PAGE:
I’ve got a friend who plays in a band for a living, and because he and his mates travel with lots of expensive gear, he keeps as close an eye as he can on what’s happening on the tarmac as luggage gets loaded. Through airplane windows, he watches stuff get tossed around, smart-phone camera at the ready. He’s snapped some photos of some particular scary luggage moments, and he’s always one touch of the screen away from communicating such to an audience of his choosing.
Some twenty years ago or more, my dad, a traveling musician himself, lost a guitar to a baggage handling accident. Bob Dylan had been its former owner. The fact of its demise still hurts a great deal. The remains of the guitar (the headstock and about ten inches of neck) lie at rest in Dad’s desk drawer. Last time it was brought up in conversation? One week ago, when Dad said “The day it happened, I had half a mind to take a picture of the pieces of the guitar (they came to him in a shoebox), and send the picture to the company who made the flight case in which the guitar was destroyed.
“Half a mind?” Why only half? Why didn’t he just snap the picture and get the message to the case company? It only took a moment to settle on why not: he’d have had to take the photo, develop three copies of it over a week or so at the local Fotomat, find the address of the case company (how on earth did we find addresses at all twenty years ago?), package the photo, apply postage, drop it in the mail, and wait a week for it to arrive at the case company. And then wait another week, and another, for a response.
And there’s my friend, today, watching through the plane window as thousands of dollars worth of mic stands plow through a plywood casing into thousands of dollars worth of mixer. Point, click, attach, send. Thirty seconds, it takes, to go public with that narrative, with full-color photos. Fifty seconds, maybe, if he also wants to color-correct the photos.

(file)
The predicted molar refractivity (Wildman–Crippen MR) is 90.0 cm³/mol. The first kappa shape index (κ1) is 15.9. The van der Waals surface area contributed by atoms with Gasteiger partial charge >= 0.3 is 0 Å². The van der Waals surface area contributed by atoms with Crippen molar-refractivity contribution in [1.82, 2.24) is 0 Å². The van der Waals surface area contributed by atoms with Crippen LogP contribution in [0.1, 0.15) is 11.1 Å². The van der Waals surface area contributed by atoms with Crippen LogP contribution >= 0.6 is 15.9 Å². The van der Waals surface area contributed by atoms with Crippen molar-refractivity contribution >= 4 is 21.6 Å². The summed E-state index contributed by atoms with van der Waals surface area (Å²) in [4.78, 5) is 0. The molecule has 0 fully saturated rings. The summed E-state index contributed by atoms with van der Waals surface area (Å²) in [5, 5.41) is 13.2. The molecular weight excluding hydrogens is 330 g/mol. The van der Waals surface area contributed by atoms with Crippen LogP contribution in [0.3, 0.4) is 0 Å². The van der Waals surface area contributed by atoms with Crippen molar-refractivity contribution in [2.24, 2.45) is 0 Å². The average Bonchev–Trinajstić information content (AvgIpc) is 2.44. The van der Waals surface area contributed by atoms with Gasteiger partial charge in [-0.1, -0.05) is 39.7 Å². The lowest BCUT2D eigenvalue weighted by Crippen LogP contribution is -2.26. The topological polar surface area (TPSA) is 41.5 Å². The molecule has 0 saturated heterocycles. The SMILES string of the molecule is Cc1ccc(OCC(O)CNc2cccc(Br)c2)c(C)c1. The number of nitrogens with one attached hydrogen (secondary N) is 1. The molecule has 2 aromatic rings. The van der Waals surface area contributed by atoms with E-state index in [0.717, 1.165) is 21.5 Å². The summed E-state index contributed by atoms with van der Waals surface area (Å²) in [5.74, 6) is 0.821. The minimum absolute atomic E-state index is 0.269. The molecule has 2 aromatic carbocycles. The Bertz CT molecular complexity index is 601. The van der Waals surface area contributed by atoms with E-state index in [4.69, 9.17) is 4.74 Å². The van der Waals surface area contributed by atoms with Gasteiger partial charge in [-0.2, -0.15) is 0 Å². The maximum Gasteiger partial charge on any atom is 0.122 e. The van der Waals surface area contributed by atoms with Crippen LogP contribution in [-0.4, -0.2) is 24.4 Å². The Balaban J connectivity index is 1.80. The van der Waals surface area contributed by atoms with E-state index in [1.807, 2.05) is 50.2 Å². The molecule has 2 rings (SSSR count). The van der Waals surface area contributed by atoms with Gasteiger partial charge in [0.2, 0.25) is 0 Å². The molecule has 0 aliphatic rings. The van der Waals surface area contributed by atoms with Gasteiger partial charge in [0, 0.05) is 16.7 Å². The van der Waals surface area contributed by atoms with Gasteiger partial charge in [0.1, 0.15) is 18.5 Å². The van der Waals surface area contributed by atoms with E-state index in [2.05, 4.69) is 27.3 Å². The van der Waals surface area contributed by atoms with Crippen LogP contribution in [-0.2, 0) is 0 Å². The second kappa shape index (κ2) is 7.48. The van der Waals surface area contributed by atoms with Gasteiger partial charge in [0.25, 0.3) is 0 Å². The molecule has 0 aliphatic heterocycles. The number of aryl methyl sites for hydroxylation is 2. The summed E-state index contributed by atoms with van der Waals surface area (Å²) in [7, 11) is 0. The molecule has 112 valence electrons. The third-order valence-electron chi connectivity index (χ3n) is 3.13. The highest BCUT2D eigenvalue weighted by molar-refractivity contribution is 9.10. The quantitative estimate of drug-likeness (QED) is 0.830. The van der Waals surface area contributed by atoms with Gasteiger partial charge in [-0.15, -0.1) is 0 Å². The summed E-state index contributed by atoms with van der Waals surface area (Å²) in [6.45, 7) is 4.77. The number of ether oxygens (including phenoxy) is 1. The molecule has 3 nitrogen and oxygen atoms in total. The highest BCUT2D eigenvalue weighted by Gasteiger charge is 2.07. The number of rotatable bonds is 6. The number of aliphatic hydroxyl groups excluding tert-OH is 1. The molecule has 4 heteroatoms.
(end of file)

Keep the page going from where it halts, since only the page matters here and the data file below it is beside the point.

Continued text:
So technology is progressing. No news there. But it’s progressing in ways and at speeds that allow it to cross lines that we’ve taken for granted would never be crossed. I remember a discussion in an English class at Weber State University in which the professor postulated a future in which machines could do even the most creative work now done by humans. I’ve mentioned this discussion to my dad before, and this is where Dad always chimes in, “Except Art. Art is safe. Computers will never do Art.” Okay, Dad. Fine. Except not really fine, because Dad’s only hard evidence for his argument is that art employs skills that have always been unique to sentient beings – and maybe still are, mostly. But we’re losing ground on that front, I think, and while it might be unthinkable for a machine to do Art, isn’t the “unthinkable” pretty routinely accomplished as technology progresses? My computer, right this second, can compose in its brain a summary of this blog post, or organize it as a five-paragraph essay and determine which should be the thesis statement. That’s not anything like genesis Art creation, but, well, my oh my.
It seems counterintuitive sometimes, but I guess I’ve got to allow space in my imagination for a world in which Art gets done by things other than humans.
If that’s true, I wonder if it could also be true that humans might react to such a thing in the same way that they often do when faced with the mastering of human tasks by machines: they leave those tasks to the machines, and leave off doing them themselves. That possibility has preoccupied me lately. But in my head, I’m not asking so much, “Will art always require a human hand?” Rather, I’m saying, “Suppose for a moment that at sometime in the future, the impulses satisfied by the creation of Art are satisfied in some other way than by us making it. What do we do then?” It’s the “What do we do then?” That’s had me thinking. I’ve been in some pretty ardent discussions with people who look on the creation of Art as the end of all pursuits. They compare their own creative impulses to God’s, and they talk about humans having mastered such-and-such, in order to master such-and-such, in order to become artists, in order to become … well, that’s just it. They look on art as the top of the pyramid.
I’m an artist, and it’d be cool if that were true. But I don’t know if I buy it.
So my question has remained, and today I’m articulating it in this way: if it’s in any way imaginable that there could be a future in which humans lay aside the creation of Art (as they have lain aside other things at which machines and systems have become adept), what’s next for us? If we ever lay art down, what will we pick up?